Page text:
Two Books

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Feb 26, 2018 18:23
I’ve finished reading two books recently.
The first is the “Troll Bridge”, a short story by Terry Pratchett. I saw someone's entry about this story (so I’m plagiarizing). Okay, a knight comes to a bridge, and a troll lives under the bridge. The troll, a clean-living one, waits for wanderers and assaults them. The knight, a clean-living troll, hunts for trolls and kills them (and he takes their treasure). However, this troll hasn’t any treasures, he has a family – a wife (trouble and strife) and kids and he hast to maintain the bridge. The knight has a horse as old as he is. The horse (it belonged to a wisard sometime) can speak and it speaks to the knight those things that usually the inner voice says. It seems strange, but the troll rejoices at the knight’s visit – “…Cohen the Barbarian! On my bridge!... Beryl! Get up here! Bring the kids!” It needs to be said the troll is the last clean-living one. Others trolls have moved to towns for work and yea, some of them became respectable businesspersons. What could the honest generous knight do in this situation? He didn’t kill the troll of course, and he even gave him last own money, but he is going to visit his brothers-in-low, who are rich entrepreneurs. And if you remember clean-living knights hunt for trolls. I can say it is generic for modern literacy to upend things. I don’t criticize, just state, so, in depending on your credo, you could understand the story in two ways – that progress is not such a good thing probably and honest generous knights are enemies of progress.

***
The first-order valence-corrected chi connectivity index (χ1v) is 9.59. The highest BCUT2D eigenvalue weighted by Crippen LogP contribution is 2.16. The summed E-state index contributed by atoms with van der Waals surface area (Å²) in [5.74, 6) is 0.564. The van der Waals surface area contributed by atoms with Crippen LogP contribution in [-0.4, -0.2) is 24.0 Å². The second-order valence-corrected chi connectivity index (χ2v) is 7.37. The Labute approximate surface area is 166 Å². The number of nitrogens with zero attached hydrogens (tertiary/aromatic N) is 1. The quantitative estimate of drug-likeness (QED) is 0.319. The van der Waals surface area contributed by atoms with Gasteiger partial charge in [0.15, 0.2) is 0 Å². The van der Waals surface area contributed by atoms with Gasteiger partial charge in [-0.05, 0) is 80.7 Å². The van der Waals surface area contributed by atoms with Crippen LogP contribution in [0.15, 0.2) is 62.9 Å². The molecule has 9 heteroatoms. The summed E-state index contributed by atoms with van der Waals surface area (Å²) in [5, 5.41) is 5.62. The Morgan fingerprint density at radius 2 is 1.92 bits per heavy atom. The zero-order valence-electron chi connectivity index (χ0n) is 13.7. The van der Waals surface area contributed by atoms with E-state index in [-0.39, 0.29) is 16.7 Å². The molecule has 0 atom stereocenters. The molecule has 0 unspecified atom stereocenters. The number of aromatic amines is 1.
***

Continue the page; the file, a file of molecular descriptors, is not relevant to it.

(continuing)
The second book is “Classic Hand Tools” by Garret Hack. I started to read this book more than a year ago, maybe more than two years. I read one or two pages a day and sometimes I left the book for a long time. I hope that if I started it now, it would take less than two years. The book tells about hand tools for woodworking. I can’ t say, if Garret does woodwork for life or if it is just a hobby. There isn’t any message behind the book, you needn’t read between the lines.
I don’t juxtaposing (opose? set against? confront?) the books, it’s just a coincidence that it is these two books that I’d finished. By the way, there never were tools like ‘froe’ in Russia. Do you know this? Do you see froe?

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